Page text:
Authors: Kyle Willmott*, Simon Fraser University
Topics: Indigenous Peoples, Economic Geography, Political Geography
Keywords: transparency, Indigenous territory, Indigenous governance, settler colonialism, fiscal politics
Session Type: Paper
Start / End Time: 4:30 PM / 6:10 PM
Room: Truman, Marriott, Mezzanine Level
Presentation File: No File Uploaded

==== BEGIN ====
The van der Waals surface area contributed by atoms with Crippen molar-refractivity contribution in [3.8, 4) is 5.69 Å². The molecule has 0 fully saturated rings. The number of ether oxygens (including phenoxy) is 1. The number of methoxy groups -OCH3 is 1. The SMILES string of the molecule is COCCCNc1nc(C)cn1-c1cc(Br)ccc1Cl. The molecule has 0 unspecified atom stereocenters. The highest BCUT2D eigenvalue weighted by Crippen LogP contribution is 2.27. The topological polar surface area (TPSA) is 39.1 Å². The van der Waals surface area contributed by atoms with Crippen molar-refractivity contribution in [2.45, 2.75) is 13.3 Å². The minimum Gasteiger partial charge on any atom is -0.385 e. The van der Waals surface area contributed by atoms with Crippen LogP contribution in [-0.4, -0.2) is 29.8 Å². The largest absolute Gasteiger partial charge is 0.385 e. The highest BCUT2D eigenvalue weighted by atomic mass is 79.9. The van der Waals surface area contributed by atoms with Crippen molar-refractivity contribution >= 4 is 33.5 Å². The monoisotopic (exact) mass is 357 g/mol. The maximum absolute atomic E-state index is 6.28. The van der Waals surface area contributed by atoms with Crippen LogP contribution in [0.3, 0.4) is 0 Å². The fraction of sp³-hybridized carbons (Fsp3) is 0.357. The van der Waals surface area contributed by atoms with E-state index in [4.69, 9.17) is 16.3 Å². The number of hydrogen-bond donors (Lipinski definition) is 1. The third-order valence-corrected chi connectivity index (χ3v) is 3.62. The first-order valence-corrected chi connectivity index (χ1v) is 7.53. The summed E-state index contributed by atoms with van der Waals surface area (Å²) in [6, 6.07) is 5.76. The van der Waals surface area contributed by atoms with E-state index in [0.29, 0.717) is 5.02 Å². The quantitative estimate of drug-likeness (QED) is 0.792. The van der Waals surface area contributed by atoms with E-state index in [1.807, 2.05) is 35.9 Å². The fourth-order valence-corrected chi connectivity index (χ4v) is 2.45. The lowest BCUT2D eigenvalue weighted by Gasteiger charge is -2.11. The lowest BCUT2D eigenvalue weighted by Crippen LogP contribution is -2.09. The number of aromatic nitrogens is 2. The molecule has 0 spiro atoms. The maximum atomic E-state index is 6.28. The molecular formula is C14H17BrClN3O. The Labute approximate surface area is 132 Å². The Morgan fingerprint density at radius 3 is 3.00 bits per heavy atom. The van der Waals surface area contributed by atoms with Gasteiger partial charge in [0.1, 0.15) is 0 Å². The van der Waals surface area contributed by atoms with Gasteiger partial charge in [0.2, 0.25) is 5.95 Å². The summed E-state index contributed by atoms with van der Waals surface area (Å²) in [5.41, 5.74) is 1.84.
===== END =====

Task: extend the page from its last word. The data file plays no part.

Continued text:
In 2013 the Canadian federal government passed the First Nations Financial Transparency Act into law. It required First Nations band governments to publicly post audited financial statements, and remuneration schedules of politicians. First Nations governments and Indigenous activists argued forcefully that the bill was a racist and colonialist imposition and met the bill with significant resistance. While the bill’s enforcement was putatively suspended, the logics underlying it remain. This paper examines some of the epistemic foundations of the bill, tying together settler tactics of spatial enclosure, with state imperatives of fiscal warfare (Pasternak 2016). I show how specific financial disclosures and information are used as methods of settler colonial land privatization, and the paper theorizes how settler economic strategies have come to depend on the production of self-management expertise. Through interviews with bureaucrats and document analysis I show how transparency was imagined by the Canadian government as a positive economic device that would (1) expose specific truths about Indigenous peoples and governance; (2) produce market-oriented politics and knowledges in First Nations governments; and (3) make reserve spaces ‘investment-worthy’ for businesses and resource extraction industries.